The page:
My work is an intuitive and playful exploration of composition, color and abstraction combined with elements of nature. The initial drawings for this work are derived from found rock formations along the border of California and Mexico as well as, from the Continental Divide of the Rocky Mountains. I also draw from found lace work. The lace works found in Germany, Italy and Cuba were chosen because they were used inside homes and life changing ceremonies. The lace becomes a screen of interlacement in each painting. Allowing the viewer to stay on the surface or pass through to discover layers beneath. I use a narrow range of dry pigments, beeswax and oil paint. Both materials and imagery are combined in layers recomposing landscape and nature to suggest metaphorical connections between the thrill of making and my awe for nature. Calcium Carbonate, one of the dry pigments used, is a common compound comprised of three elements, Carbon, Oxygen and Calcium, found in pearls, seashells, limestone in streams and lakebeds throughout Texas and the Midwestern United States. Mica, another dry pigment used in the work, is found in the southeastern United States as well as, various products from electronics to paper.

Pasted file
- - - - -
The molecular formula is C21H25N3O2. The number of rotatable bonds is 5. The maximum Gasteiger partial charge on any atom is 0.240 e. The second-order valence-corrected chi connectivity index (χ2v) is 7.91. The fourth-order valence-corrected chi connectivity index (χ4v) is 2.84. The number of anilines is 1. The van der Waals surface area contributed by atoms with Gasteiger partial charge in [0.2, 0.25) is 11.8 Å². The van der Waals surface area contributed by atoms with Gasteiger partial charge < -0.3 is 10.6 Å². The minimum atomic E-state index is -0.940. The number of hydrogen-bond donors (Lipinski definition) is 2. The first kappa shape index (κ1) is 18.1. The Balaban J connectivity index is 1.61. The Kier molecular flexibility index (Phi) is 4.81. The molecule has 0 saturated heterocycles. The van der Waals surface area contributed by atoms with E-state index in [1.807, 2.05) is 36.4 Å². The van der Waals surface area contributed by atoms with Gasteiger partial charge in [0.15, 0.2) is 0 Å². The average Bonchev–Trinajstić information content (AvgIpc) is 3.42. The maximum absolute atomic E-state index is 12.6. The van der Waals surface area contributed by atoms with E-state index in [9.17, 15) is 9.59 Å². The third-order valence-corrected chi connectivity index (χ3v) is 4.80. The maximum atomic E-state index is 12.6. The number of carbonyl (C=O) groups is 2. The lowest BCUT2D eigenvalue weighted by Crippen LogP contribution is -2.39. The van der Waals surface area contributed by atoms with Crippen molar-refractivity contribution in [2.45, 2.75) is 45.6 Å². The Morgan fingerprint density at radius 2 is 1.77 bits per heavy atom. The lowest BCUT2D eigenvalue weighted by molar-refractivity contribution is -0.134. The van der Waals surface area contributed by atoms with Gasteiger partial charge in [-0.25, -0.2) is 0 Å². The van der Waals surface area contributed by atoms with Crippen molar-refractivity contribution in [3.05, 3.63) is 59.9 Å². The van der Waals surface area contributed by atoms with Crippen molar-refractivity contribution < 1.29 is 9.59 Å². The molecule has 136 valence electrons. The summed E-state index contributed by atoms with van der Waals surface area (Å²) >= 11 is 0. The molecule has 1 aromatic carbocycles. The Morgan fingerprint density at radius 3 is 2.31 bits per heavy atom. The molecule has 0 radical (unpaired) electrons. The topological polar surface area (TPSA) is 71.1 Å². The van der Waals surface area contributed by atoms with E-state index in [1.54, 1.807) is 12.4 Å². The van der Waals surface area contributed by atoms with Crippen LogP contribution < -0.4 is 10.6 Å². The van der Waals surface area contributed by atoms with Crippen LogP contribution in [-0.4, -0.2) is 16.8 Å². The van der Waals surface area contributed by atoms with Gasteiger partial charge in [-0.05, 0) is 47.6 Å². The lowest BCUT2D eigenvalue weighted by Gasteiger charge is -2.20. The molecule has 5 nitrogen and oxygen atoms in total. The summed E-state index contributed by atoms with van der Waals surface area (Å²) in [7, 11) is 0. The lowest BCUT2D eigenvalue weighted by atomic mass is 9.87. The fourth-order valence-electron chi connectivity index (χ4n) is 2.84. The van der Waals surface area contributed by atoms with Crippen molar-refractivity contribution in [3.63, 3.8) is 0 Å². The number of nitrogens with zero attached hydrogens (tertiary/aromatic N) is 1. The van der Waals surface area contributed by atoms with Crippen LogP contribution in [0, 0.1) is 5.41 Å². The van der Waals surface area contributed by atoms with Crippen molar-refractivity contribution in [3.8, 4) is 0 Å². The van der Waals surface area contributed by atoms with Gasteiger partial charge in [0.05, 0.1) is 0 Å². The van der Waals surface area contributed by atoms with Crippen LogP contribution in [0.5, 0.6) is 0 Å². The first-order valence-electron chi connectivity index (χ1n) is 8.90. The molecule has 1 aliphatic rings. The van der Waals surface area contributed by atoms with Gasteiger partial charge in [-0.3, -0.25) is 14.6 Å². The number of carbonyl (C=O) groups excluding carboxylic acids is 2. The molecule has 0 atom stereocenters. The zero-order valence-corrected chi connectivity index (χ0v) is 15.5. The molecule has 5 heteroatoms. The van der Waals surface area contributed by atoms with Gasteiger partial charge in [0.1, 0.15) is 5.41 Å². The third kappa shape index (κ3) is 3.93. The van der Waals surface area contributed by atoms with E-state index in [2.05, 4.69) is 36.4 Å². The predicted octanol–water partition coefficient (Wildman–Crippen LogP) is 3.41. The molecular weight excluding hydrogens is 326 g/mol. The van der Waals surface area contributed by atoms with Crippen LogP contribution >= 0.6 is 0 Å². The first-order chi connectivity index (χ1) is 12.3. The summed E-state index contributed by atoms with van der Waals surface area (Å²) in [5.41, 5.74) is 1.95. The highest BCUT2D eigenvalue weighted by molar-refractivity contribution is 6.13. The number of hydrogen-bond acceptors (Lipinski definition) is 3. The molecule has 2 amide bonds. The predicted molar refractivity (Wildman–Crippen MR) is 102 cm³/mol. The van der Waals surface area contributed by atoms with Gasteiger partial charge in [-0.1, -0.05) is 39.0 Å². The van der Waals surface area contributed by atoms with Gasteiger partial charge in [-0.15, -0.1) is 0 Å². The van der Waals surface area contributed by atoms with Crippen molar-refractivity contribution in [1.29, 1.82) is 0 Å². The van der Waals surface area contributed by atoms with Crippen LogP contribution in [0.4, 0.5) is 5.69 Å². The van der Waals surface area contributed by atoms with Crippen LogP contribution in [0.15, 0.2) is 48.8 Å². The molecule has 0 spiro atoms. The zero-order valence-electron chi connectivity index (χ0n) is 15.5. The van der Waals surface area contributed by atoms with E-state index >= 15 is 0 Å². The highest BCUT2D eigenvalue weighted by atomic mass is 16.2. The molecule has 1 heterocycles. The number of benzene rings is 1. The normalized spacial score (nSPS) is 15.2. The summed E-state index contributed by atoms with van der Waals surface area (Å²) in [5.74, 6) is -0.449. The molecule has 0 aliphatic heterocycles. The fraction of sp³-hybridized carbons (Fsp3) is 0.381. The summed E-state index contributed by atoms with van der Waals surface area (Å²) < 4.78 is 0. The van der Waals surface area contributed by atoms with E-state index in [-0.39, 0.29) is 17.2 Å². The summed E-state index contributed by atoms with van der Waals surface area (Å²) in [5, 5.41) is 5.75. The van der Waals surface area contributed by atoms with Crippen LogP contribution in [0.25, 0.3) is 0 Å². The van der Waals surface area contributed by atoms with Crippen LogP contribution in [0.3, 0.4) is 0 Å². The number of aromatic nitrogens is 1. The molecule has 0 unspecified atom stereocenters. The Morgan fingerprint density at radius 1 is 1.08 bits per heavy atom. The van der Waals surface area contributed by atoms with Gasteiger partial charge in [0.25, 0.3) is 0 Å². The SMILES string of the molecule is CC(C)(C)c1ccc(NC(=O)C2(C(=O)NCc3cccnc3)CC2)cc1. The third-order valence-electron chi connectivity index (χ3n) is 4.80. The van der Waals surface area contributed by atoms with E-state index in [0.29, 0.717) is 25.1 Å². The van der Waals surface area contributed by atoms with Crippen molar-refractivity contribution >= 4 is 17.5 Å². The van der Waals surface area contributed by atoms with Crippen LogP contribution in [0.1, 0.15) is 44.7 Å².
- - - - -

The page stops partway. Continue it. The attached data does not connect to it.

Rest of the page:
This combination of imagery and materials allow me the opportunity to intuit process, chance and discover unforeseen possibilities while making the work. The fluidity and stillness of the wax allows for the work to expand and explore implicit movement, as each encaustic painting becomes the custodian of past moments in time.
In my most recent large-scale charcoal drawings, I continue to explore nature and abstraction, but I narrowed my medium, palette and imagery. Examining Mondrian’s perfection through abstraction is a counterpoint to Rilke’s poem, Dear Darkening Ground. One artist worked to push away from nature while the other recognized its inevitable power and undeniable presence. I find myself working in a space where nature and the history of abstraction collide to inform one another and invite questions about the natural world I have experienced and know along-side the art history I have embraced.